Sodium iodide (chemical formula NaI) is an ionic compound formed from the chemical reaction of sodium metal and iodine. Under standard conditions, it is a white, water-soluble solid comprising a 1:1 mix of sodium cations (Na+) and iodide anions (I) in a crystal lattice. It is used mainly as a nutritional supplement and in organic chemistry. It is produced industrially as the salt formed when acidic iodides react with sodium hydroxide. It is a chaotropic salt.

Lithium iodide

Lithium iodide, or LiI, is a compound of lithium and iodine. When exposed to air, it becomes yellow in color, due to the oxidation of iodide to iodine. It crystallizes in the NaCl motif. It can participate in various hydrates.

Terbium(III) iodide (TbI3) is an inorganic chemical compound.

Thorium(IV) chloride

Thorium(IV) chloride (ThCl4) is an inorganic chemical compound. In addition to the anhydrous ThCl4, two hydrates have been reported: ThCl4(H2O)4 and ThCl4(H2O)8. These hygroscopic salts are water-soluble and white, at room temperature. Similar to other thorium complexes thorium(IV) chloride has a high melting point 770 °C (1,418 °F) and a boiling point of 921 °C (1,690 °F). Like all the other actinides, thorium is radioactive and has sometimes been used in the production of nuclear energy. Thorium(IV) chloride does not appear naturally.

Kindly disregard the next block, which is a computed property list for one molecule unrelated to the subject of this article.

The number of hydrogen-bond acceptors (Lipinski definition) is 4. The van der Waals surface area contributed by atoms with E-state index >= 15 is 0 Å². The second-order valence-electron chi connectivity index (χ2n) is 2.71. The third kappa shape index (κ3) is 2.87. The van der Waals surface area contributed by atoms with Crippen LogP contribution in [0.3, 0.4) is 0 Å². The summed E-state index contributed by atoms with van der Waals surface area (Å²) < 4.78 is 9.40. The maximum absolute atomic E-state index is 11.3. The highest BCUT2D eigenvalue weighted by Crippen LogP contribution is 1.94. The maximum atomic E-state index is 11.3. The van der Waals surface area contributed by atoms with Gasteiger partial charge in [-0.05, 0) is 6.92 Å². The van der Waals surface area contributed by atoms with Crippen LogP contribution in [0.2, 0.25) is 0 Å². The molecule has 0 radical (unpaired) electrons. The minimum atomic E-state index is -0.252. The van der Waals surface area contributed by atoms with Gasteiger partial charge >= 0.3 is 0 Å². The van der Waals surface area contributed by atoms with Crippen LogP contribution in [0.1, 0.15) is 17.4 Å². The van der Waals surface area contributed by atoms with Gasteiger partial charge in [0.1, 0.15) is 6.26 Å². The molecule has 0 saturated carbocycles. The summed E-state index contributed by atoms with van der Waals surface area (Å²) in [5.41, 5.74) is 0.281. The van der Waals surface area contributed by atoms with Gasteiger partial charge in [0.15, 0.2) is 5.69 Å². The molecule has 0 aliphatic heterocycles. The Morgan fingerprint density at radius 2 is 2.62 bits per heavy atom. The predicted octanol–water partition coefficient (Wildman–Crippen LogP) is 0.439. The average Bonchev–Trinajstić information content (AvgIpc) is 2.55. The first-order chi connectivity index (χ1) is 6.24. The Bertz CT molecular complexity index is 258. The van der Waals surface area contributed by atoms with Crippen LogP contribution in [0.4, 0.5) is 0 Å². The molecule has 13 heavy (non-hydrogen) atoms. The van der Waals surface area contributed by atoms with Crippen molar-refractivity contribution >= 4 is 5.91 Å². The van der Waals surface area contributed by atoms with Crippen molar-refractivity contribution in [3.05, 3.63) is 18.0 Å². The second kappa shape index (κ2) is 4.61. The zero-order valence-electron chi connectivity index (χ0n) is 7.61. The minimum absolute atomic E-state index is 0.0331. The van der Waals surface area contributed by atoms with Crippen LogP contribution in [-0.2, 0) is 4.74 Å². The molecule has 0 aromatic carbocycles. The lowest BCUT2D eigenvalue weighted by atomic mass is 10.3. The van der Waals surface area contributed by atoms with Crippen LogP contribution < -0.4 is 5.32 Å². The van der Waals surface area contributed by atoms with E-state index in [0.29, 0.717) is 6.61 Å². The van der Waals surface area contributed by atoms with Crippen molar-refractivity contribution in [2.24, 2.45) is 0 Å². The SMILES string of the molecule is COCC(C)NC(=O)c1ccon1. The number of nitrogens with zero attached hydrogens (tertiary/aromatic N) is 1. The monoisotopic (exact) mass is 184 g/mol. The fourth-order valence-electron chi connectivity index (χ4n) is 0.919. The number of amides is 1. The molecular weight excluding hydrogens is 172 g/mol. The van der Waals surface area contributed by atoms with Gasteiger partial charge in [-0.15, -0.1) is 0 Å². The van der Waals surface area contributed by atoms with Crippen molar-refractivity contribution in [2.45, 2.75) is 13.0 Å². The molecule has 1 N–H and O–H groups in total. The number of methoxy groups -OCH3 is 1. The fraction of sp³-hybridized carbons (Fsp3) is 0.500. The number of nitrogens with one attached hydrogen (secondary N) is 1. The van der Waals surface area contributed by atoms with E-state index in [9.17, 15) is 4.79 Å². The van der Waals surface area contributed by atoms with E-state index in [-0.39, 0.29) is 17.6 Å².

Thorium tetrafluoride

Thorium(IV) fluoride (ThF4) is an inorganic chemical compound. It is a white hygroscopic powder which can be produced by reacting thorium with fluorine gas. At temperatures above 500 °C, it reacts with atmospheric moisture to produce ThOF2.

Thorium(IV) sulfide